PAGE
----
PROVIDENCE – Despite widely criticized technical problems that stymied the launch of the federally run health exchange website HealthCare.gov, Rhode Island’s public health insurance exchange, HealthSource RI, opened with minimal malfunctions, according to a Rhode Island Public Expenditure Council report released Tuesday.
In the first month of the exchange, which opened on Oct. 1, 4,405 individuals enrolled through the online HealthSource RI portal, RIPEC reported, of which 3,213 registered for Medicaid programs and 1,192 registered for private insurance.
Regionally, Rhode Island’s average premium rates in the individual/family marketplace are among the lowest in New England, but its deductibles are among the highest, as illustrated by a side-by-side comparison in the RIPEC report.
The size of the deductibles for exchange-based plans comes despite Rhode Island’s decision to keep in place the Affordable Care Act-mandated limits on out-of-pocket consumer costs of $6,350 for individual plans and $12,700 for family plans, an aspect of the law that President Barack Obama had decided to delay implementing until Jan. 1, 2015.
Since only Vermont and Massachusetts offer Platinum plans, and only Rhode Island, Massachusetts and Maine offer Catastrophic plans, the RIPEC report only compared rates in the Gold, Silver and Bronze categories.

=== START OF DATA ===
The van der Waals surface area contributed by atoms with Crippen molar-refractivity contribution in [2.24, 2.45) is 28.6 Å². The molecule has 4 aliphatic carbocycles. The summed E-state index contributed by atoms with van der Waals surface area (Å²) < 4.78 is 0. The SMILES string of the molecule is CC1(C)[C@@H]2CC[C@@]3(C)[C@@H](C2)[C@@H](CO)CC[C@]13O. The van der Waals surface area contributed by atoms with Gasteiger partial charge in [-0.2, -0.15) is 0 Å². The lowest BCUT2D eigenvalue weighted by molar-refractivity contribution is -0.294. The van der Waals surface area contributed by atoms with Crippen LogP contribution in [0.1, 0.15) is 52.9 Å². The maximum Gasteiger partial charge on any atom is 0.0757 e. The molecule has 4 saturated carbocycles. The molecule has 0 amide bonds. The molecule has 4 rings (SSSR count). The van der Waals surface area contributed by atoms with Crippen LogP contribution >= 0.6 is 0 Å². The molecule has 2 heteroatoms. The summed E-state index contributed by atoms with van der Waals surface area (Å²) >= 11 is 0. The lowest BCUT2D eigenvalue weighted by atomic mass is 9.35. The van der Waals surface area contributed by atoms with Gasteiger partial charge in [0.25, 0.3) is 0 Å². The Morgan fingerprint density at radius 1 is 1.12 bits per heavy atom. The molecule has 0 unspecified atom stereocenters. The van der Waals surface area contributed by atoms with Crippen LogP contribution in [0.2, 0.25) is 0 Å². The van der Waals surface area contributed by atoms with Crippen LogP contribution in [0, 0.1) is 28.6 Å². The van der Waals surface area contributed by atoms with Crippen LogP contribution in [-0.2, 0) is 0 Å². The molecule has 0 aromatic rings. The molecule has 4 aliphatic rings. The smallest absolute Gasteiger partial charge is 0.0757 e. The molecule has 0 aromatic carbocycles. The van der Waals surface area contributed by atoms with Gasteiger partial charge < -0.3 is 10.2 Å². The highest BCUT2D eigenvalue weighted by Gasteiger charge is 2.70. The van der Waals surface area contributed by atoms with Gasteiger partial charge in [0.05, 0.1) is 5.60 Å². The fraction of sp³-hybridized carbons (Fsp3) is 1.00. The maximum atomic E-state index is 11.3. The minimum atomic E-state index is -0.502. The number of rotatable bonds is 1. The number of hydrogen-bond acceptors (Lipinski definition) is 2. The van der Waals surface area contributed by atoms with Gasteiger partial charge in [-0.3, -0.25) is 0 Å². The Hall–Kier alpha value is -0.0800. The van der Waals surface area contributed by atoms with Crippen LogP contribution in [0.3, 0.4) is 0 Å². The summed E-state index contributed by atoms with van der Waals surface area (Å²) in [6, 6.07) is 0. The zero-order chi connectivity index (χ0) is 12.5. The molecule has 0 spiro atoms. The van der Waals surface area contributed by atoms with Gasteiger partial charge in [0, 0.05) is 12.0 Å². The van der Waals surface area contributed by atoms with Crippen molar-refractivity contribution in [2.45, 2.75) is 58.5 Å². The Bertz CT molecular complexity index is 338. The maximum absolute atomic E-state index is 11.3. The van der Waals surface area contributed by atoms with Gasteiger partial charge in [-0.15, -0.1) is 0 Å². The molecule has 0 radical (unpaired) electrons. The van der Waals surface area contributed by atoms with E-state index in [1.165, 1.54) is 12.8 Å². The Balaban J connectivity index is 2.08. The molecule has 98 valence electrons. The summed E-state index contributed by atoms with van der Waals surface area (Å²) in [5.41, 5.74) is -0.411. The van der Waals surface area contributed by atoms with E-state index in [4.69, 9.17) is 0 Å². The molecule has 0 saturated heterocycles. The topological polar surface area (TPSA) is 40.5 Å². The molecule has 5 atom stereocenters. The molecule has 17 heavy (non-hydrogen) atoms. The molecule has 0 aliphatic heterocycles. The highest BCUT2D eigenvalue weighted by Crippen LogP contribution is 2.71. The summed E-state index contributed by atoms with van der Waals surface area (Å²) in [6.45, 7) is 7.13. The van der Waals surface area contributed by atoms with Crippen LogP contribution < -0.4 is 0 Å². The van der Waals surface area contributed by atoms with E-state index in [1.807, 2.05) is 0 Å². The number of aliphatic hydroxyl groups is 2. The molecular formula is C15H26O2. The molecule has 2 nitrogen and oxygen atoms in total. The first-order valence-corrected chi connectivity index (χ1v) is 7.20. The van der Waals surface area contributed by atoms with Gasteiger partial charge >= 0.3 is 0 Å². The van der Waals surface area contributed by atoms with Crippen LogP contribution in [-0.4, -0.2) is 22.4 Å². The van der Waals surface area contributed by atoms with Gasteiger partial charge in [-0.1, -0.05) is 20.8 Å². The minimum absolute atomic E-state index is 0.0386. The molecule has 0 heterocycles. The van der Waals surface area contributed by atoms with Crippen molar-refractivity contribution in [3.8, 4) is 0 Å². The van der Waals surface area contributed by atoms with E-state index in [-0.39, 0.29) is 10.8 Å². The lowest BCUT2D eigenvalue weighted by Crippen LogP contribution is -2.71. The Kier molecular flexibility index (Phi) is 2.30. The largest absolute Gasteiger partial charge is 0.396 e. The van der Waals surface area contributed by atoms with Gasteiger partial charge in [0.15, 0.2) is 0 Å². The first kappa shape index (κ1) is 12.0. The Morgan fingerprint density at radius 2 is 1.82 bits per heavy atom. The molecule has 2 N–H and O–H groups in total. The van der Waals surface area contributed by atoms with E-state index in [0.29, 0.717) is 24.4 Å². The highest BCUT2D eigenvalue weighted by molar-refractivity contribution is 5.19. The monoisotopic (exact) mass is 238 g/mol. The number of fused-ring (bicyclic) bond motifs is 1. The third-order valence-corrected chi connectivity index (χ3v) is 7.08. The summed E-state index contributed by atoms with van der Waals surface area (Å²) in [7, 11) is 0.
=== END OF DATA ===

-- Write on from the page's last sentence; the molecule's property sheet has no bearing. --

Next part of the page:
Rhode Island’s average Bronze Plan premiums for 21- ($171) and 40-year-olds ($218) are the lowest in the New England region, while the average rate for 60-year-olds ($463) is third-lowest, behind Massachusetts ($429) and Vermont ($348).
Silver Plan premium rates for 21- ($228) and 40-year-olds ($291) in the Ocean State are the second-lowest in the region, but the state’s rate for 60-year-olds ($618) is the third-highest, with only Connecticut ($780) and Maine ($749) posting higher rates.
The Rhode Island average Gold Plan premium rate for 60-year-olds ($739) is the second-highest in New England, just below Maine’s rate of $941. The 21- ($272) and 40-year-old ($348) rates come in at third-lowest, higher than the respective rates in Connecticut and New Hampshire.
Overall, Rhode Island’s premiums are most similar in price to exchanges in New Hampshire and Maine, both of which are federally operated, the RIPEC report stated.
Rhode Island’s deductibles across Gold, Silver and Bronze exchange plans for both families and individuals came in at the highest or second-highest in New England.
Average family deductibles for Bronze ($11,475) and Gold ($2,500) plans are the highest in the region, while the average Silver Plan family deductible ($5,800) are second-highest below Connecticut ($6,000). For individual plans, Rhode Island’s Bronze ($5,738), Silver ($2,900) and Gold ($1,250) deductibles all ranked second-highest.